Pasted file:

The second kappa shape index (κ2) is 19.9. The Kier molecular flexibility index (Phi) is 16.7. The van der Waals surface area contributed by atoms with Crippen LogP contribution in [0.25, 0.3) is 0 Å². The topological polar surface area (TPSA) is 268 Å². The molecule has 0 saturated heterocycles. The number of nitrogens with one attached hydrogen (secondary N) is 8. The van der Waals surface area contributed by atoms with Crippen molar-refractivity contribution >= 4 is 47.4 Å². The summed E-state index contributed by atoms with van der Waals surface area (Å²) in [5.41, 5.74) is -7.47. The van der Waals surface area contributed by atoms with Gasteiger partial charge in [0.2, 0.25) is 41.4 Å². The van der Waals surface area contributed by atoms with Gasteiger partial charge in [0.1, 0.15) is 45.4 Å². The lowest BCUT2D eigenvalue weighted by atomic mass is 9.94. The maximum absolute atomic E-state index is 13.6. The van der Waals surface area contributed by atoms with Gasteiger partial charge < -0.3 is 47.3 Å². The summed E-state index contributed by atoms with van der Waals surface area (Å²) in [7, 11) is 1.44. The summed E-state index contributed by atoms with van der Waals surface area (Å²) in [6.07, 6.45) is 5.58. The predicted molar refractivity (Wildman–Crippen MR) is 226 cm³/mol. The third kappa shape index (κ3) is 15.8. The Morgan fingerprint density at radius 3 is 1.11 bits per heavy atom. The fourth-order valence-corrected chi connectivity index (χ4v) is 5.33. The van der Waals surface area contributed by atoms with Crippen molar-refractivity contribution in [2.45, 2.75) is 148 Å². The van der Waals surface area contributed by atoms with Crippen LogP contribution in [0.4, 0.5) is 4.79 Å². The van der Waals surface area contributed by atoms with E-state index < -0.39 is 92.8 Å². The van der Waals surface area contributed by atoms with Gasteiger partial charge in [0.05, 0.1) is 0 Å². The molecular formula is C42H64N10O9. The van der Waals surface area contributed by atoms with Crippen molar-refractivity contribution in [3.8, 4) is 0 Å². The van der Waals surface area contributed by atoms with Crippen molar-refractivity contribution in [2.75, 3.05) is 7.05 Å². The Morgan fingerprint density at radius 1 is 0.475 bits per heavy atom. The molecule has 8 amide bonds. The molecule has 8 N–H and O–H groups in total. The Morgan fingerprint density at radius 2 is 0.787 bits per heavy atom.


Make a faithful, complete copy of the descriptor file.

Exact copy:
The second kappa shape index (κ2) is 19.9. The Kier molecular flexibility index (Phi) is 16.7. The van der Waals surface area contributed by atoms with Crippen LogP contribution in [0.25, 0.3) is 0 Å². The topological polar surface area (TPSA) is 268 Å². The molecule has 0 saturated heterocycles. The number of nitrogens with one attached hydrogen (secondary N) is 8. The van der Waals surface area contributed by atoms with Crippen molar-refractivity contribution >= 4 is 47.4 Å². The summed E-state index contributed by atoms with van der Waals surface area (Å²) in [5.41, 5.74) is -7.47. The van der Waals surface area contributed by atoms with Gasteiger partial charge in [0.2, 0.25) is 41.4 Å². The van der Waals surface area contributed by atoms with Gasteiger partial charge in [0.1, 0.15) is 45.4 Å². The lowest BCUT2D eigenvalue weighted by atomic mass is 9.94. The maximum absolute atomic E-state index is 13.6. The van der Waals surface area contributed by atoms with Gasteiger partial charge < -0.3 is 47.3 Å². The summed E-state index contributed by atoms with van der Waals surface area (Å²) in [7, 11) is 1.44. The summed E-state index contributed by atoms with van der Waals surface area (Å²) in [6.07, 6.45) is 5.58. The predicted molar refractivity (Wildman–Crippen MR) is 226 cm³/mol. The third kappa shape index (κ3) is 15.8. The Morgan fingerprint density at radius 3 is 1.11 bits per heavy atom. The fourth-order valence-corrected chi connectivity index (χ4v) is 5.33. The van der Waals surface area contributed by atoms with Crippen molar-refractivity contribution in [2.45, 2.75) is 148 Å². The van der Waals surface area contributed by atoms with Crippen LogP contribution in [0.4, 0.5) is 4.79 Å². The van der Waals surface area contributed by atoms with E-state index < -0.39 is 92.8 Å². The van der Waals surface area contributed by atoms with Gasteiger partial charge in [0.05, 0.1) is 0 Å². The molecular formula is C42H64N10O9. The van der Waals surface area contributed by atoms with Crippen molar-refractivity contribution in [3.8, 4) is 0 Å². The van der Waals surface area contributed by atoms with Crippen molar-refractivity contribution in [2.75, 3.05) is 7.05 Å². The Morgan fingerprint density at radius 1 is 0.475 bits per heavy atom. The molecule has 8 amide bonds. The molecule has 8 N–H and O–H groups in total. The Morgan fingerprint density at radius 2 is 0.787 bits per heavy atom.